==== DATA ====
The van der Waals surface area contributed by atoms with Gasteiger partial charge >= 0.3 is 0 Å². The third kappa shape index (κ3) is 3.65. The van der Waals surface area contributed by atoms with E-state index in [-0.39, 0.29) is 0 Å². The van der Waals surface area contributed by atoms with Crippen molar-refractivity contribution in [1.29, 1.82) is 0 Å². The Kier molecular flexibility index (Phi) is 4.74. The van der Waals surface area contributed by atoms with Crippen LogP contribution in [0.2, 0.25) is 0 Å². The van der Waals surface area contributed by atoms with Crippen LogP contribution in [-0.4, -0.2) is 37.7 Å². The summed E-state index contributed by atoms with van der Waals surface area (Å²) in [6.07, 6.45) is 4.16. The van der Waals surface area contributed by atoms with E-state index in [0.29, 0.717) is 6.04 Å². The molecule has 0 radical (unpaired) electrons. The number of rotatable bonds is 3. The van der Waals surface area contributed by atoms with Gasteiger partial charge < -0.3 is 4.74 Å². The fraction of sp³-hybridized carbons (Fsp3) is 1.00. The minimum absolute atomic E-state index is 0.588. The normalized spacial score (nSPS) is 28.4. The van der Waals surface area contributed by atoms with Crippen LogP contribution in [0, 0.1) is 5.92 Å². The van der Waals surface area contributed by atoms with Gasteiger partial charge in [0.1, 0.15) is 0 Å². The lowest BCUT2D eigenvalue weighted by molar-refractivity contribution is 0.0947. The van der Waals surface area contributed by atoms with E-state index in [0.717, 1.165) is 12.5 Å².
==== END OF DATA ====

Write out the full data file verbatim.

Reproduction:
The van der Waals surface area contributed by atoms with Gasteiger partial charge >= 0.3 is 0 Å². The third kappa shape index (κ3) is 3.65. The van der Waals surface area contributed by atoms with E-state index in [-0.39, 0.29) is 0 Å². The van der Waals surface area contributed by atoms with Crippen molar-refractivity contribution in [1.29, 1.82) is 0 Å². The Kier molecular flexibility index (Phi) is 4.74. The van der Waals surface area contributed by atoms with Crippen LogP contribution in [0.2, 0.25) is 0 Å². The van der Waals surface area contributed by atoms with Crippen LogP contribution in [-0.4, -0.2) is 37.7 Å². The summed E-state index contributed by atoms with van der Waals surface area (Å²) in [6.07, 6.45) is 4.16. The van der Waals surface area contributed by atoms with E-state index in [0.29, 0.717) is 6.04 Å². The molecule has 0 radical (unpaired) electrons. The number of rotatable bonds is 3. The van der Waals surface area contributed by atoms with Gasteiger partial charge < -0.3 is 4.74 Å². The fraction of sp³-hybridized carbons (Fsp3) is 1.00. The minimum absolute atomic E-state index is 0.588. The normalized spacial score (nSPS) is 28.4. The van der Waals surface area contributed by atoms with Crippen LogP contribution in [0, 0.1) is 5.92 Å². The van der Waals surface area contributed by atoms with Gasteiger partial charge in [0.1, 0.15) is 0 Å². The lowest BCUT2D eigenvalue weighted by molar-refractivity contribution is 0.0947. The van der Waals surface area contributed by atoms with E-state index in [0.717, 1.165) is 12.5 Å².